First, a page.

White House Blames Russia for NotPetya, the 'Most Costly Cyberattack In History'

It’s been nearly eight months since the malware known as NotPetya tore through the internet, rippling out from Ukraine to paralyze companies and government agencies around the world. On Thursday, the White House finally acknowledged that attack. And in a reversal of its often seemingly willful blindness to the threat of Russian hacking, it has called out the Kremlin as NotPetya’s creator.

“In June 2017, the Russian military launched the most destructive and costly cyberattack in history,” reads the short statement published by the White House Thursday afternoon. NotPetya, the statement continues, “quickly spread worldwide, causing billions of dollars in damage across Europe, Asia, and the Americas. It was part of the Kremlin’s ongoing effort to destabilize Ukraine, and demonstrates ever more clearly Russia’s involvement in the ongoing conflict. This was also a reckless and indiscriminate cyberattack that will be met with international consequences.”

That brief statement, which follows similar from the UK and Danish governments earlier today, represents a long awaited—or perhaps long overdue—response to a Russian cyberwar that has barraged every level of Ukrainian society, and with NotPetya, spilled out into the rest of the world.

‘This is the first step in actually drawing a red line.’

Thomas Rid, Johns Hopkins University

After years of hacker attacks on Ukrainian targets that have destroyed hundreds of computers, terabytes of government data, and twice caused the first-ever hacker-induced blackouts, the NotPetya worm hit Ukraine in late June of last year and quickly spread beyond of the country’s borders. Within days, in part thanks to a leaked NSA hacking technique, it had paralyzed multinational giants including Merck, Maersk, Fedex, and many others, permanently encrypting the hard drives of tens of thousands of those victims’ computers. The attack cost those companies hundreds of millions of dollars each in cleanup costs and lost business, according to their disclosures to shareholders.

Though the White House didn’t provide any evidence of the link between NotPetya and Russia, the notion that Russian military hackers were behind it doesn’t come as a surprise to most in the cybersecurity community. Despite NotPetya’s initial disguise as a form of profit-focused ransomware, security companies like the Ukrainian firm ISSP and the Slovakian company ESET linked the malware early on to a group known as Sandworm or Telebots, believed to be the Russian team responsible for spearheading Russia’s cyberwar attacks on Ukraine. In January, the Washington Post reported that the CIA had found Russia’s military intelligence agency, the GRU, responsible for NotPetya.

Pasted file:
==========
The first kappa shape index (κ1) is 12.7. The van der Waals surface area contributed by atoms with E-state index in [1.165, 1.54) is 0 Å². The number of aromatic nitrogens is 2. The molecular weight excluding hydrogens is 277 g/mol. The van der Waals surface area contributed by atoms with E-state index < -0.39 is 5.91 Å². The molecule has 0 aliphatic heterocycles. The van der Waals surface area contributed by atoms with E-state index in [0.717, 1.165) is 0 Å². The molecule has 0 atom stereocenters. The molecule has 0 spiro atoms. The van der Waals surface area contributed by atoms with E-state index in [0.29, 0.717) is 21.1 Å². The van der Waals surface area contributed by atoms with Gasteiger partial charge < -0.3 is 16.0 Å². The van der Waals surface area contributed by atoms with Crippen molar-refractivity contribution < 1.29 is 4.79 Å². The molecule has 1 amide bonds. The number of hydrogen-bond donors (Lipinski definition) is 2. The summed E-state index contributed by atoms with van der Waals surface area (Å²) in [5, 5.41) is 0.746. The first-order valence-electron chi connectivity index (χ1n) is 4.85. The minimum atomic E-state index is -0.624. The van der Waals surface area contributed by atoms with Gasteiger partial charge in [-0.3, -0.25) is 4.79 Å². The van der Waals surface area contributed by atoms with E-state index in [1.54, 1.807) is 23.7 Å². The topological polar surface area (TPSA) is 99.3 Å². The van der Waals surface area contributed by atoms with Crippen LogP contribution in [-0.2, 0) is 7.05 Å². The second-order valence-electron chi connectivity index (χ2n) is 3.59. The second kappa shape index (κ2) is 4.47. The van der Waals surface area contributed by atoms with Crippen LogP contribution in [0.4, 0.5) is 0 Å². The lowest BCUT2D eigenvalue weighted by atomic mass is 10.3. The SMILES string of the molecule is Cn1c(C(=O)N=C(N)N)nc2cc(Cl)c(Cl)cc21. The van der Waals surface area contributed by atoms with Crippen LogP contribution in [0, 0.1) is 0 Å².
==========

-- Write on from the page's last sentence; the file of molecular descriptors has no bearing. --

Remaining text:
But a more formal recognition of Russia’s hand in that massively damaging attack nonetheless represents a landmark, says John Hultquist, who led the team at security firm FireEye that first identified Sandworm. “Without ever being formally attributed by governments naming them publicly, they enjoyed a certain amount of protection from any response,” Hultquist says. “It appears the administration has drawn a line in the sand with an actor that’s been extremely aggressive and enjoyed quite a bit of anonymity until now.”

‘This won’t be the last we see of them.

John Hultquist, FireEye

Beyond a mere recognition of NotPetya’s source and scope, the White House’s statement represents a new turn in its relations with the Russian government. President Trump has, after all, stubbornly refused again and again to name the Russian government as the source of the hacker meddling in the 2016 US election, even after US intelligence agencies named the Kremlin as the culprit behind the breaches of the Democratic National Committee and the Clinton Campaign. Just earlier this week, in fact, a panel of intelligence agency directors told Congress that the White House has essentially failed to take any steps to prevent future election interference by Russian hackers.

The attribution of NotPetya to Russia represents a far more proactive response to the threat of Russian hacking, says Thomas Rid, a professor at Johns Hopkins University’s School of Advanced International Studies. “This is far easier for them to talk about. It’s not a partisan issue. It’s a safer attribution call for them to make,” says Rid. “This is the first step in actually drawing a red line so that something like NotPetya isn’t done again.”

Just how the US government will inflict the “international consequences” that the White House’s statement promises remains unclear. The Obama administration responded to various state-sponsored hacker attacks with, in some cases, indictments of hackers involved and sanctions. But the Trump administration has failed to even carry forward legally imposed sanctions on Russia imposed by Congress to punish the country for its role in meddling with the 2016 US election.

But FireEye’s Hultquist says he’s hopeful that the White House’s statement is nonetheless a step towards real deterrence of the broader cybersecurity threat Russia represents. “There are diplomatic, economic and other military tools that can be brought to bear, but the first step is attributing the activity,” he says.

Hultquist believes Sandworm’s attacks aren’t finished yet. But a recognition of the group at the highest level of the US government is perhaps a start towards reining them in. “This won’t be the last time we see of them,” he says. “But when the blame falls again on Russia, it’s going to be a lot easier for the public to digest and for action to be taken.”

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